Island hopping Malay style
Tioman, Johor and Terengganu, Malaysia, 2008-08-30 12:00 by Martin and Laerke
Malaysia; somehow western tourists have forgotten about this jewel, it might be because of religion or the slightly higher prices, but we love it. The Malays are so relaxed, not in your face all the time. They can seem a bit uninterested compared to the rest of Southeast Asians, but it might be because their whole economy is not pegged on tourist money. As Lily speaks some Indonesian (which is close to Malaysian), it makes it easier and more interesting to travel - though most people do speak fairly good English, so anyone would be able to get around with no problems. We crossed over from Singapore and expected to take a bus north relatively easily – but we were wrong though. Normally it would be no problem, the bus companies even refer you to their competitors if the competitor has a more convenient bus schedule, but there were one slight detail we had missed – it was the dreaded school holiday!!! This means loads of Malay people travelling around the country; which again means filled busses and sold out hotels. So we ended up waiting seven hours in the Johor Bahru bus station, camping out at MC Donalds (they had aircon)! In the end we got the bus to the port for Tioman Island, where we had to stay the night. It wasn’t bad though, as we got some good food there.

On Tioman Island

Tioman Island is nice! Though the main drags are less so – so after some days in one of the more popular beaches, which are easily accessible, we took a boat around the island, to a less developed beach! It was paradise: Relaxing pace, few tourists and therefore a great small community with local flavour and pretty cute tourist accommodation. There wasn’t a lot to do but wander around, follow the headland to the adjoining deserted beach or read a book. We felt creative and build a sandcastle; good fun! But in that process we discovered a snake in the paradise – sandflies! At first you don’t notice, small bites on your back slowly turning red in the evening...then all hell is loose and the itching begins. Luckily we had Tiger Balm which could soothe a little, but still it really itched – much worse than mosquito bites and it didn’t matter if you didn’t scratch! Well, lesson learned: Don’t linger in the sand, if sandflies are near!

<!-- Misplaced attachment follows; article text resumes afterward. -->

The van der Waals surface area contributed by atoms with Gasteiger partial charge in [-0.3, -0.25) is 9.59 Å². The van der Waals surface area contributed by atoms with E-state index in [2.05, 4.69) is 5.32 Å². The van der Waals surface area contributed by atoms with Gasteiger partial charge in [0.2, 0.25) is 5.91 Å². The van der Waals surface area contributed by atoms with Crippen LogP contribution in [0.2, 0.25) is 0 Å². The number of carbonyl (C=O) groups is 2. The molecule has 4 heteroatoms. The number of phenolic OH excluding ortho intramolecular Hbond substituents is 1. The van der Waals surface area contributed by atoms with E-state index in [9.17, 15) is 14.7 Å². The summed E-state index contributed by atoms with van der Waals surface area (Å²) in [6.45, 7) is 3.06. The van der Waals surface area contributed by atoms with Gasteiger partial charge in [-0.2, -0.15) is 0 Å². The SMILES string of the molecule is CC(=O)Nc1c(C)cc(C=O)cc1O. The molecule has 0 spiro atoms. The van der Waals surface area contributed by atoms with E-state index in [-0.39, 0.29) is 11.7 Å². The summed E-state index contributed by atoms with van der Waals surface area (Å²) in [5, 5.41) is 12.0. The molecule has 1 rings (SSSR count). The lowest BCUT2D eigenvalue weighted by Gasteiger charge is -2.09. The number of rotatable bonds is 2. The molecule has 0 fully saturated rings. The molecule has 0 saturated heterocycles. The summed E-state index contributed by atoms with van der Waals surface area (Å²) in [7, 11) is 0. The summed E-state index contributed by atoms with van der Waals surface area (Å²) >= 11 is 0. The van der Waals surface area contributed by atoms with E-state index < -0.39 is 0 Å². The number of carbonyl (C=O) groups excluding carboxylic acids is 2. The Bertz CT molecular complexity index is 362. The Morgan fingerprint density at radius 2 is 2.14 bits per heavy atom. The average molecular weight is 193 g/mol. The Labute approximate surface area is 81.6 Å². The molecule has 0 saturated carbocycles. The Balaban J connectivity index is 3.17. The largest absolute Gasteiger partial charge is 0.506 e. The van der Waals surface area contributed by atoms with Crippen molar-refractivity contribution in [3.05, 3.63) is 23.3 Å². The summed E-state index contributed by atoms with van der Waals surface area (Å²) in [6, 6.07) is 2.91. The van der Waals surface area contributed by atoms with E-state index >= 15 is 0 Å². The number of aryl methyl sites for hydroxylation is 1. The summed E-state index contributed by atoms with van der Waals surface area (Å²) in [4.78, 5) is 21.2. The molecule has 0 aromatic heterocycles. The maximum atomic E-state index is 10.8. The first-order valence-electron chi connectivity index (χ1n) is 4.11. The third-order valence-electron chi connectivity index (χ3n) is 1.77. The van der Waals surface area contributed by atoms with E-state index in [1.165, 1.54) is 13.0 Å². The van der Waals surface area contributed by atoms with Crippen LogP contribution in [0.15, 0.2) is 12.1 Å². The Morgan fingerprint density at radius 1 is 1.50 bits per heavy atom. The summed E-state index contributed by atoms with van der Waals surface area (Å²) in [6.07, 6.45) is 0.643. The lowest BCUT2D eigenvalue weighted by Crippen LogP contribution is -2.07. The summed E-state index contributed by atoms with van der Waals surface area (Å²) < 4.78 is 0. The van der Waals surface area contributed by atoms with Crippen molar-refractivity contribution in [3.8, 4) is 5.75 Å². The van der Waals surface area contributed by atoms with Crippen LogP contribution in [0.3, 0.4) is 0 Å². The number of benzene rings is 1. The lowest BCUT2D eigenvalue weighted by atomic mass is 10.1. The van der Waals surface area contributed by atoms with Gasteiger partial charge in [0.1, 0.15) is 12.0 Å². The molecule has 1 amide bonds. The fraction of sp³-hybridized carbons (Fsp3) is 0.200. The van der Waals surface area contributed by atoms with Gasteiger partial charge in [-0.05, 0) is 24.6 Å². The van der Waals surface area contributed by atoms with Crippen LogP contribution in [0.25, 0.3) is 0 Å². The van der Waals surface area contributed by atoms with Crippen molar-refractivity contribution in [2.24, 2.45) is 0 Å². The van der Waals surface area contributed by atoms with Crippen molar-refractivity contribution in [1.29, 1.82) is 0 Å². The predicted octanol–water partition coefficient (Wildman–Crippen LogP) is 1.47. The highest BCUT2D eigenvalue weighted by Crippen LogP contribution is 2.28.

The sandcastle

Next stop was further up the east cost of peninsular Malaysia, a small island called Pulau Kapas. Again we were in paradise – the snake here were the last remnants of Malay holiday makers, all sporting red or orange lifejackets, which unfortunately had small whistles attached! Luckily the school holiday ended soon after our arrival and all went quiet. Strolling along the beaches we scaled headlands and bypassed them through the sea, to be met by small bays of secluded beaches all with clear azure waters and pure white sand. Having a private beach wasn’t half bad!

A small bay on Pulau Kapas

The next paragraph is Laerke writing about her birthday:
When I woke up on my birthday, Martin had decorated our little hut with Danish flags and he had picked me a bouquet of beautiful, exotic flowers. He had found the only place on the island where Frangipanis grow – my favourite flower (then my heart melted a little). Later we trekked to a deserted beach we had previously discovered. It was so picturesque, with crystal clear waters, white powdery sand and palm trees hanging over the beach. We swam snorkelled among colourful fish and just lazed the day away. In the evening we had delicious food and had fun playing games with some fellow travellers and one of the bar staff. Before heading to bed, we lay down on the beach and glanced at the clear, starry night sky – a perfect day.